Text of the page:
London Fire Brigade Commissioner Andrew Roe says “we threw everything” at Tuesday’s major incident.
London was left with only three fire engines on the hottest-ever day this week, the capital’s fire chief has said.
With 1,146 incidents on Tuesday, London Fire Brigade (LFB) commissioner Andrew Roe, said crews were stretched to the greatest extent since the Blitz.
Mr Roe praised the “extraordinary courage” of his firefighters.
He visited Wennington in east London on Thursday morning, as residents returned to their damaged and destroyed homes.
“We were left with three fire engines at one point,” Mr Roe said.
“But to be frank we were moving vehicles all the time.
“It was the most dramatic situation I’ve ever faced as a firefighter.
“We were stretched but this was an absolutely exceptional set of circumstances and we threw everything at it.”
He listed major blazes needing 12, 15 and 30 fire engines all happening at once.
The fire chief met Home Secretary Priti Patel in the worst-hit village, where 18 homes were wrecked by fire, to discuss how they could improve LFB’s response.
Mr Roe suggested London could follow the lead of other countries using helicopters and planes to douse flames from above.
The priority, though, has been getting the brigade back up to full staffing by December this year, following “skills gaps” caused by the pandemic, he said.
“We’re hammering it,” he said.
“It’s why we’ve brought in 150 transfers to fill the skills gaps that built up during Covid and actually I have taken the decision last week to run another transferee round so we’re bringing in another 100 to close that gap.
“Obviously that gives us the resource going forward knowing that we may well face other days like this again.”
Meanwhile, Wennington residents headed back for the first time to see their gutted homes and search for pets, after 100 firefighters battled for hours to extinguish a giant fire.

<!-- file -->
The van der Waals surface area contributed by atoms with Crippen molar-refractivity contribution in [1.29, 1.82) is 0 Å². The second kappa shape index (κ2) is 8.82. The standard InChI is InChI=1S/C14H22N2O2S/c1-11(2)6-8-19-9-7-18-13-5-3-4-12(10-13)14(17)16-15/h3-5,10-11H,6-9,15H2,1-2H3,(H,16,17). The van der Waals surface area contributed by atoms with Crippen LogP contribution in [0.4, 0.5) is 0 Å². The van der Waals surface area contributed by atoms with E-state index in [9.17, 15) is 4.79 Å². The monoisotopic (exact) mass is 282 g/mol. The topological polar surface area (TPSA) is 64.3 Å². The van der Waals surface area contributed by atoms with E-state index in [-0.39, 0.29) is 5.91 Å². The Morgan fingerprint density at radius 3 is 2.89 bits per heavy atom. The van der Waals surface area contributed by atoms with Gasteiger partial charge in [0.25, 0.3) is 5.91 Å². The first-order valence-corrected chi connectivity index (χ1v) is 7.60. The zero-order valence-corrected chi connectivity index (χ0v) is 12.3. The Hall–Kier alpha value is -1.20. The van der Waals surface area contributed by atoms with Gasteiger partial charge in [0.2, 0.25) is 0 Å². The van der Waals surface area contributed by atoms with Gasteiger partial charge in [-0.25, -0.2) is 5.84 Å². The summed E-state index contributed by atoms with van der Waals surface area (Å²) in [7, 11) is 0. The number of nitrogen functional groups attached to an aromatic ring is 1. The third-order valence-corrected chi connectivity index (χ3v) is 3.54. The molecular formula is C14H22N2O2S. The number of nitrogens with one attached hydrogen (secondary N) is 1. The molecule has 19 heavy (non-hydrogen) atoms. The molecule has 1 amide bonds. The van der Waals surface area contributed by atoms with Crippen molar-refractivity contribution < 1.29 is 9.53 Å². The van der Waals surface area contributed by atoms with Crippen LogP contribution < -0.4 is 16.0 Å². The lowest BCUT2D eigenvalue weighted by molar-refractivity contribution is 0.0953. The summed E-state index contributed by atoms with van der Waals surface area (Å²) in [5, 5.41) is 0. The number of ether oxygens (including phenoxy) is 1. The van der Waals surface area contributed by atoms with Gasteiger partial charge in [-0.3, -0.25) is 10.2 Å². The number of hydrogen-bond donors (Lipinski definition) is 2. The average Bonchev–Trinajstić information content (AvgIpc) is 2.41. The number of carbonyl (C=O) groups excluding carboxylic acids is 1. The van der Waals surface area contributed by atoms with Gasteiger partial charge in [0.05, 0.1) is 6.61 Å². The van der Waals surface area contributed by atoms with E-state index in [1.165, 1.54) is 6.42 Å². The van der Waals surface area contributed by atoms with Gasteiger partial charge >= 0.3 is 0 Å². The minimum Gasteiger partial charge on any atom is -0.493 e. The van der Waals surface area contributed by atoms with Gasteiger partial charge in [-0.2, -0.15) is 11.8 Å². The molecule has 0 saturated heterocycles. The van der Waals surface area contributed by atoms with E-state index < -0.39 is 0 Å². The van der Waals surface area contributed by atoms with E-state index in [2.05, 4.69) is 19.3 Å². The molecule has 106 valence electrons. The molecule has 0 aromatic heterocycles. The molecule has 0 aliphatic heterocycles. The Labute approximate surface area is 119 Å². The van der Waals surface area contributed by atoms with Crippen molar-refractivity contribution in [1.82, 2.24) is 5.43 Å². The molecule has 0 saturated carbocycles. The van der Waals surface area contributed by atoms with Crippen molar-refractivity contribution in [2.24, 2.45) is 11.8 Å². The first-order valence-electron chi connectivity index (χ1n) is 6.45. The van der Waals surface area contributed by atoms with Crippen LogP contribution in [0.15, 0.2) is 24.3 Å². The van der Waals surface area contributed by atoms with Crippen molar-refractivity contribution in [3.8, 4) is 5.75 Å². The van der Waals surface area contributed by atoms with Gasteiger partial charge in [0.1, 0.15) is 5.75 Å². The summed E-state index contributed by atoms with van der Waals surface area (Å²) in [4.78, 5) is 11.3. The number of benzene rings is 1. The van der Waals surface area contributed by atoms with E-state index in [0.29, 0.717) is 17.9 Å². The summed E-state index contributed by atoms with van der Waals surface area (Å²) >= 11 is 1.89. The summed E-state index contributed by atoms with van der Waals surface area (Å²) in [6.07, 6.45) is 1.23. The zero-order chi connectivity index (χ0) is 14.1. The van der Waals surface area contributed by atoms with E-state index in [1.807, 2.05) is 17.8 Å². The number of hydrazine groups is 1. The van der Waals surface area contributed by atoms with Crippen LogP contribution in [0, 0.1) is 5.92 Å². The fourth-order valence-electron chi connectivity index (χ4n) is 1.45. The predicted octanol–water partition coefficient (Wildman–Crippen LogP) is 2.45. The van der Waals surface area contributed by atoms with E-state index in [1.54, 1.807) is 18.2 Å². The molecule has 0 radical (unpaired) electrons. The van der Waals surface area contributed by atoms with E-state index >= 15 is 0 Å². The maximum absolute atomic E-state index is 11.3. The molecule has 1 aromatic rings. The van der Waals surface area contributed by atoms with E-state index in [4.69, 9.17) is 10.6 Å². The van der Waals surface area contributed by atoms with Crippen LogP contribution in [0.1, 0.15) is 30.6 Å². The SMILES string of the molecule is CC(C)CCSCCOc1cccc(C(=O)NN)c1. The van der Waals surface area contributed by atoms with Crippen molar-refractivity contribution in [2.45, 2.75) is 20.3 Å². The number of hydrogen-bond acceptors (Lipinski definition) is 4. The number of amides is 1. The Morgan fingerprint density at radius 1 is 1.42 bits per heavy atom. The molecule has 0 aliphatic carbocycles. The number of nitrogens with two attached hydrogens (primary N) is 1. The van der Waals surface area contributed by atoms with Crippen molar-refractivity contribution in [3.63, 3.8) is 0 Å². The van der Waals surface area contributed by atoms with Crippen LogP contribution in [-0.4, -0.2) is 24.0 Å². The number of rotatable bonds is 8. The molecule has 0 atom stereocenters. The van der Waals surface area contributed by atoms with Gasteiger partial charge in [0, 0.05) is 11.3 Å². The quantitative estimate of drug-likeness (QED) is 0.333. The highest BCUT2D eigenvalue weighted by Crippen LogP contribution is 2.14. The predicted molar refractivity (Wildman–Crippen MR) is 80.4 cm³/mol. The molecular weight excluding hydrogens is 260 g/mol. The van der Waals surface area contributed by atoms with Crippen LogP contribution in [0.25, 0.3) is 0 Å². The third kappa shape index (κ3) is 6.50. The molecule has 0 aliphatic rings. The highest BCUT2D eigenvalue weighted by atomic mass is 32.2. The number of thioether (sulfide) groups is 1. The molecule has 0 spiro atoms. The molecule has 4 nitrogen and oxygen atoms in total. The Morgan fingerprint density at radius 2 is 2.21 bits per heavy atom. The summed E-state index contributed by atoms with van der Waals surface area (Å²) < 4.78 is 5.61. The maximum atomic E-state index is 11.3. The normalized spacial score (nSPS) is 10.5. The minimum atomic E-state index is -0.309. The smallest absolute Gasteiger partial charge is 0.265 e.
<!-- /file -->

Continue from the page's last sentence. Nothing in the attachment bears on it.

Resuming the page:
One man looked delighted as he emerged from the police cordon on Thursday afternoon with his ginger cat.
A group of about 15 people were the first to cross the cordon and were followed by smaller groups throughout the day.
Several carried boxes and cages, some of which were stuffed with blankets, in the hope of finding pets left behind in the evacuation.
A number of cats and kittens, along with a white Staffordshire bull terrier, were said to have gone missing during the blaze.
Nicola Jenkinson, who runs the local pub, said she had rushed back to Wennington on a couple of hours’ sleep from a family holiday when she saw the news.
“It’s just very sad,” she said.
“We’ve come back to see if there’s anything we can do to help residents, even if it’s just bottles of water, cups of tea and a shoulder to cry on.
“Over the years we’ve done weddings and christenings and funerals, and of course we know everybody.”
Home Secretary Ms Patel paid tribute to LFB on her visit to the area.
She tweeted: “It was a privilege to visit Wennington Fire Station this morning, where I met our brave firefighters who have worked relentlessly this week combating the devastating fires in London.”